There is not a food fight between us as farmers. We have good friends and neighbors who are certified organic. We all get along which is why it amazes me that this choice between organic and conventional is so polarized amongst consumers. As a farmer, I want you to support farmers of all kinds. If you choose organic foods, your supporting a farmer. If you choose conventional foods, your supporting a farmer. As a dietitian, I want you to eat healthy foods and know that you can do so from both organic and conventional. Despite the media frenzy around the study, I don't think this really is a food fight. It is your choice as a consumer and we are fortunate to have as many safe and healthy food choices as we do thanks to all the American farmers, organic and conventional.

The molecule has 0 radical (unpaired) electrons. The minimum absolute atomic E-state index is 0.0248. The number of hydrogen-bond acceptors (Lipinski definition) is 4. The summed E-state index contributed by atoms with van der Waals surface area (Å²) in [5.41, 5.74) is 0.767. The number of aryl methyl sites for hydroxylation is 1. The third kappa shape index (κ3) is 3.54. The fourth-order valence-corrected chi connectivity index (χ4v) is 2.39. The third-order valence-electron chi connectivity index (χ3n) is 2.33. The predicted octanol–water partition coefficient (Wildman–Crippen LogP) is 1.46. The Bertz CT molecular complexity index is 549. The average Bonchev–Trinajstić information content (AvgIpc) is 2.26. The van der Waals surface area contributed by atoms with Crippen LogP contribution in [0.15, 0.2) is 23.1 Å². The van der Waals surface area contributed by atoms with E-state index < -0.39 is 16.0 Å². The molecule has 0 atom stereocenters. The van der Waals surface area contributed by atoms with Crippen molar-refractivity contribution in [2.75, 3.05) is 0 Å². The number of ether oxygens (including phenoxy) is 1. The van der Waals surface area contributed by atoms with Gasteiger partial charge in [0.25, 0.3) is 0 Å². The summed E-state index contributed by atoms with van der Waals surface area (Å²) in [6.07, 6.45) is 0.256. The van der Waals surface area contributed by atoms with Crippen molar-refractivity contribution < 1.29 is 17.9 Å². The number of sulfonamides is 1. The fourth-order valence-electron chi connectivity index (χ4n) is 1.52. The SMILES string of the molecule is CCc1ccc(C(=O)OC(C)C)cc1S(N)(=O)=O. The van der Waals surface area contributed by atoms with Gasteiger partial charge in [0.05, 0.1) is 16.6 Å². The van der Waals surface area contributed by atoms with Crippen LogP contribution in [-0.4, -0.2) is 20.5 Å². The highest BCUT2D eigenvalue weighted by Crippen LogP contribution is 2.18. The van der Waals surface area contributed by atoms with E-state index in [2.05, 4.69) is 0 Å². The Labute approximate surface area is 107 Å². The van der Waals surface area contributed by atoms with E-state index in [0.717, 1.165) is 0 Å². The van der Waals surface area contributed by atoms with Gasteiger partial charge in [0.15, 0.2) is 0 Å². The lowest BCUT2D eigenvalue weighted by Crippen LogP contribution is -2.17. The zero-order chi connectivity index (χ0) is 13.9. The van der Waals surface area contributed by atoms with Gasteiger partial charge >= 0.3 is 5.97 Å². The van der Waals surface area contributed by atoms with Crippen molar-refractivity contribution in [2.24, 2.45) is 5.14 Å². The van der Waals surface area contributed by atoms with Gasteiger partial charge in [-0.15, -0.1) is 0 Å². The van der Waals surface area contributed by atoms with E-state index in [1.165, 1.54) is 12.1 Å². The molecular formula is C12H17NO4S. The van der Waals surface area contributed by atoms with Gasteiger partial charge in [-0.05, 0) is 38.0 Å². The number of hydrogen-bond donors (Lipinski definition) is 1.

1. This is a fantastic post - thanks for sharing!

  2. I'm glad you posted this - time for people to realize that caring for the soil and the land is something that is common to all farmers!